Today, thousands of German students are striking across at least fourteen cities as part of a global climate strike, they are demanding that their government initiate an immediate coal phase-out and ramp up action to tackle climate change. At the same time striking Polish students have entered the UN climate negotiations in Katowice to raise the pressure on governments entering the final day of crunch talks where big polluters have been trying to water down the established facts on global warming and propose false solutions to the climate crisis. These strike actions are inspired by those of Swedish student Greta Thunberg and the thousands of students across Australia, USA, and Canada who see that their future is threatened by climate chaos and aren’t willing to stand by and surrender the fate of their generation to today’s politicians and fossil fuel executives.
“We, young people in particular, must now stand up for climate justice. We are the last generation who still have the opportunity to prevent the most catastrophic consequences of climate change. So now is the time to take to the streets. The climate won’t wait for our graduation.” – Linus Steinmetz, 15-year-old pupil from Göttingen.
The recent findings released by the IPCC in October say in no uncertain terms that in order to stay below 1.5°C and avoid the worst impacts of climate change we must take immediate action to stop all new fossil fuel projects and finance to the industry while delivering a rapid transition rapidly to 100% renewable and socially just energy for all. Our governments, at the UN climate summit in Poland, may be dragging their heels and in some cases actively trying to derail the process but it is increasingly clear that the urgency of the situation is resonating with more and more communities, and in the absence of political leadership they are ready to take matters into their own hands.
Across Europe, people are coming together to resist dangerous fossil fuel projects. Anti-coal protesters occupying the pristine Hambach Forest in Germany have, so far, managed to halt plans to expand the nearby lignite mine (Europe’s largest single source of carbon emissions) by literally putting their bodies on the line to halt construction efforts. The project would destroy this ancient woodland and totally undermine German climate commitments. In the UK local groups are bolstering their campaigns to halt fracking, where drilling started for the first time in Lancashire this year. The communities in the vicinity are spurred on by the climate, health and safety implications of the extraction process and are willing to blockade the drill sites in order to protect themselves and their families from them – despite the disproportionate legal response from authorities, they plan to continue to do so.
From Greece to Italy people are rising up to halt the construction of the Southern Gas Corridor, a carbon bomb designed to carry fossil gas from the Caspian Sea to southern Europe. The construction of the pipeline is well underway and has sparked ongoing protests from farmers, local governments, and communities who have suffered through construction and are still fighting to avoid further destruction of local land and prevent the operation of the pipeline. They are doing this in the face of intimidation and often violent tactics employed by the pipeline consortium and national governments. Farmers in Greece have been branded as ‘backwards’ for rejecting pipeline consortiums claims that the project is a money tree, while in Southern Italy the community of Melendugno was practically put under siege by riot police, with people unable to walk the streets, when the community tried to prevent the destruction of its ancient olive groves lying in the pathway of construction.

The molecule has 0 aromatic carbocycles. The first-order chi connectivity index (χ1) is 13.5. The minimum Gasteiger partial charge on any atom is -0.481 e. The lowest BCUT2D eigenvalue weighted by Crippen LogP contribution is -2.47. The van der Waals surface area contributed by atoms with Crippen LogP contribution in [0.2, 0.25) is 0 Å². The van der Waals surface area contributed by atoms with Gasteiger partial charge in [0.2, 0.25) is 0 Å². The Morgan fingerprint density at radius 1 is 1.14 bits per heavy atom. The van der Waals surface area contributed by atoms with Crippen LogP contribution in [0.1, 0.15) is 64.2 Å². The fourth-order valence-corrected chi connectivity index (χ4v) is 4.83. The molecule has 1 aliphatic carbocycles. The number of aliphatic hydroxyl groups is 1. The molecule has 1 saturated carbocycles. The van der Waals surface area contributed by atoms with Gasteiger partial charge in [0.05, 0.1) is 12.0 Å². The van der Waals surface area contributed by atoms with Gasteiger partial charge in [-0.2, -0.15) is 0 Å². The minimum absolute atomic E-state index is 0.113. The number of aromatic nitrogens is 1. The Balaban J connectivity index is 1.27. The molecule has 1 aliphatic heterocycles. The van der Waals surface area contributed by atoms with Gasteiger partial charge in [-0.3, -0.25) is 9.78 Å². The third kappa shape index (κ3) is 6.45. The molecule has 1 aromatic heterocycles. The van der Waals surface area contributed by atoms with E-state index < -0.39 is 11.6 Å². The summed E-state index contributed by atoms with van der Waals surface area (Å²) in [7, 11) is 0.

The rise of right-wing populist governments, from Bolsonaro and Trump in the Americas to Duda and the Five Star movement here in Europe, has paved the way for regressive government-level policies both on climate action and space for civil society to engage in decision-making that profoundly affects our common future, our common home. This is a challenge that the climate movement is resilient enough to overcome and in many ways the fight to reclaim the power of energy production and localise the economic power in the name of climate justice is a strong tonic against the divisiveness of populism. Take, for example, the first ever climate camp organised in Poland this year which kick-started a campaign that brings together people from different movements – abortion rights, anti-fascist, anti-coal, forest protectors – with the locals in Konin opposing lignite mining in the region.
People are, in increasing numbers, more and more willing to put their personal liberty on the line to demand appropriate action on climate change, the Extinction Rebellion actions are one example of this. The actions of the ‘gilets jaunes’ or yellow vests in France shows that people are willing to fight back when the financial elite try to impose the costs of ecological transition on to the poor. Despite the challenging prevailing political climate justice movement in Europe, and around the world, has never been stronger. With new ideas and organising structures popping up and being driven by new people the outlook for 2019, while still unclear, feels full of momentum and with it the potential to be a tipping point for the movement. It can’t come quickly enough.